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African-American History

This category contains 28 posts

A sneak preview of “Paul Henderson: Photographing Morgan (1947–1955)”

Underbelly presents this sneak preview ahead of the opening of the Maryland Historical Society’s popular traveling exhibition of the work of photojournalist Paul Henderson. Paul Henderson: Photographing Morgan (1947–1955) runs February 4 through March 27, 2016 at Morgan University’s James E. Lewis Museum of Art and is free and open to the public. It’s thanks to Paul [...]

Life as a Fellow in the MdHS Library: Studying the Christiana Resistance

This is the first in a series of posts by Maryland Historical Society fellows which highlight their experiences researching the MdHS library and their varied and exciting historical research. The Lord Baltimore Fellowship promotes scholarship in Maryland history and culture through research in the MdHS library collections. To read more about this opportunity and how to [...]

Generations a Slave: Unlawful Bondage and Charles Carroll of Carrollton

This week’s post is a re-blog of a New York City Historical Society post that originally appeared January 15, 2014.  All images are from the collection of the New York Historical Society. You can read the original post here. Challenges to the legality of bondage, shown in acclaimed director Steve McQueen’s film 12 Years a Slave—which [...]

Halcyon Days: Lauraville in the 1930s

Recent Saturday morning trips with my mother to Lauraville once again prompted interest in our family’s deep roots in the neighborhood and the lure of the area today. Library staff receives frequent calls and research requests on the subject and claim it is one of the city’s most popular communities. We grew up listening to [...]

“Are We Satisfied?”: The Baltimore Plan for School Desegregation

(This is the second part of a two part series – The first part of the story was posted on May 15, 2014 and can be read here.) Baltimoreans, perhaps more than the residents of any other major American city, were poised to meet the challenge of school desegregation. The city’s public school system had already grappled [...]

Capturing the Movement: Before and After the Civil Rights Act of 1964 in Photographs

Fifty years ago this week the Civil Rights Act of 1964 voided all discriminatory laws (de jure segregation) in the public arena. It went a step further than each of its predecessors of 1866, 1871, 1875, 1957 and 1960 by outlawing racial segregation in schools, the workplace, and other public spaces. Considered the most important act in its lineage, [...]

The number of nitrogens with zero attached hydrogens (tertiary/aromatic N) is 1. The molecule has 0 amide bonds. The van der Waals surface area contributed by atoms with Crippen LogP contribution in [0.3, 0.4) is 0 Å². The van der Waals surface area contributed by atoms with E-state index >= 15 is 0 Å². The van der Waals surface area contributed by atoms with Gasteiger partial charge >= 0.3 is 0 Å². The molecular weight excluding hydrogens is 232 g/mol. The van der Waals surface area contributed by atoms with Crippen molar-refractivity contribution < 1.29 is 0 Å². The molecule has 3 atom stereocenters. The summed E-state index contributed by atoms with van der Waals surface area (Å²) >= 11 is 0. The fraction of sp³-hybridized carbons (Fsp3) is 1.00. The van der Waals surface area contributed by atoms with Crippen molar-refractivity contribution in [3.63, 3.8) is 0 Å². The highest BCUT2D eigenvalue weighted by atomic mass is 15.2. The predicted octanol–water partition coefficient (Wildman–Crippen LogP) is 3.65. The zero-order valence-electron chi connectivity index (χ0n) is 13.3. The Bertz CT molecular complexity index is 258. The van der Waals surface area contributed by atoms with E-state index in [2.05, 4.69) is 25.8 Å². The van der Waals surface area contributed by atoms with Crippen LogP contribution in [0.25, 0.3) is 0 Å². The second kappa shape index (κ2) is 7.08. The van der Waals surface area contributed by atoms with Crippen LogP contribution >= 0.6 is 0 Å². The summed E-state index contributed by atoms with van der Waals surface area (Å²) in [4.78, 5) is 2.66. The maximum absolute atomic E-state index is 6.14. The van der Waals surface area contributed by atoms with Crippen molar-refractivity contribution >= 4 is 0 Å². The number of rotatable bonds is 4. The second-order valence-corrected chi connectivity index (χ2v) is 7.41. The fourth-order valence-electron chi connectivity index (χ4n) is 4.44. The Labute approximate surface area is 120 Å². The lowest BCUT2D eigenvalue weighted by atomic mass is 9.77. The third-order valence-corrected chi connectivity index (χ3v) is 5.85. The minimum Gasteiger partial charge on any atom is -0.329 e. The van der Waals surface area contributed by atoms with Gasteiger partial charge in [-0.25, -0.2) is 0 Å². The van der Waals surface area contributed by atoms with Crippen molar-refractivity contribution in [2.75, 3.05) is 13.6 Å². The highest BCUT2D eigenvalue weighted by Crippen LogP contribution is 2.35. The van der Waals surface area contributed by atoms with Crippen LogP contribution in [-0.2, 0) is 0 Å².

Judge Simon Sobeloff – Moderate to the Extreme

In his home town of Baltimore Judge Simon Sobeloff (1894-1973) was known as a man of principle and conscience. Though a Republican himself, he had strong relationships with party members on each side of the aisle, including mayors Theodore McKeldin(R) and Thomas D’Alesandro Jr(D). As his grandson Michael S. Mayer put it, “[he believed that] [...]

A Thorny Path: School Desegregation in Baltimore

May 17, 2014 marks the 60th anniversary of the Supreme Court ruling on Brown vs. Board of Education. Activism in Baltimore and throughout the state of Maryland had been building toward a case for integrated public education for many years prior to the decision. Maryland has almost always occupied an ambivalent position on racial matters. [...]

The Dreams of Benjamin Banneker

Over the 200 years since the death of Benjamin Banneker (1731-1806), his story has become a muddled combination of fact, inference, misinformation, hyperbole, and legend. Like many other figures throughout history, the small amount of surviving source material has nurtured the development of a degree of mythology surrounding his story. While myths make for great [...]

Return of the Whipping Post: Mining the Museum

(This is the second part of a two part series – The first part of the story was posted on October 3, 2013 and can be read here.) When a museum acquires an artifact, it often goes directly into some dark storage area never to see the light of day again. This was the case [...]

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